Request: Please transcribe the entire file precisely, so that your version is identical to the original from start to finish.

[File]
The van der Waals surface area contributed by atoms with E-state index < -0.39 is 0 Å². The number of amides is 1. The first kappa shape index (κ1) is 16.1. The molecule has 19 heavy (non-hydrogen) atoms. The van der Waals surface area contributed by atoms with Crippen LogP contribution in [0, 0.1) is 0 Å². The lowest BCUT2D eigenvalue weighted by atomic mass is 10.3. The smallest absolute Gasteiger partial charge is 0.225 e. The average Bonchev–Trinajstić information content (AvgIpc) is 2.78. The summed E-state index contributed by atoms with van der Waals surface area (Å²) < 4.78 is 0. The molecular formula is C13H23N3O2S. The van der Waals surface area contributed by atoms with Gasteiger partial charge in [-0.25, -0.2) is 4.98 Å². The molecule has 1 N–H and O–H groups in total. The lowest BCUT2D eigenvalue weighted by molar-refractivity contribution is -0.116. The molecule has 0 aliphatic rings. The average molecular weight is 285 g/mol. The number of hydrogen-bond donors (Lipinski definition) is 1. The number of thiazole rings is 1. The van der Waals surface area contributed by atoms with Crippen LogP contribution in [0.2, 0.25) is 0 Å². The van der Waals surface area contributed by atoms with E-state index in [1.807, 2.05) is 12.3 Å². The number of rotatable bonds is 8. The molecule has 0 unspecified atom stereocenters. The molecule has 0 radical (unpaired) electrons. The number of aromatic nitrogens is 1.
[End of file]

The van der Waals surface area contributed by atoms with E-state index < -0.39 is 0 Å². The number of amides is 1. The first kappa shape index (κ1) is 16.1. The molecule has 19 heavy (non-hydrogen) atoms. The van der Waals surface area contributed by atoms with Crippen LogP contribution in [0, 0.1) is 0 Å². The lowest BCUT2D eigenvalue weighted by atomic mass is 10.3. The smallest absolute Gasteiger partial charge is 0.225 e. The average Bonchev–Trinajstić information content (AvgIpc) is 2.78. The summed E-state index contributed by atoms with van der Waals surface area (Å²) < 4.78 is 0. The molecular formula is C13H23N3O2S. The van der Waals surface area contributed by atoms with Gasteiger partial charge in [-0.25, -0.2) is 4.98 Å². The molecule has 1 N–H and O–H groups in total. The lowest BCUT2D eigenvalue weighted by molar-refractivity contribution is -0.116. The molecule has 0 aliphatic rings. The average molecular weight is 285 g/mol. The number of hydrogen-bond donors (Lipinski definition) is 1. The number of thiazole rings is 1. The van der Waals surface area contributed by atoms with Crippen LogP contribution in [0.2, 0.25) is 0 Å². The van der Waals surface area contributed by atoms with E-state index in [1.807, 2.05) is 12.3 Å². The number of rotatable bonds is 8. The molecule has 0 unspecified atom stereocenters. The molecule has 0 radical (unpaired) electrons. The number of aromatic nitrogens is 1.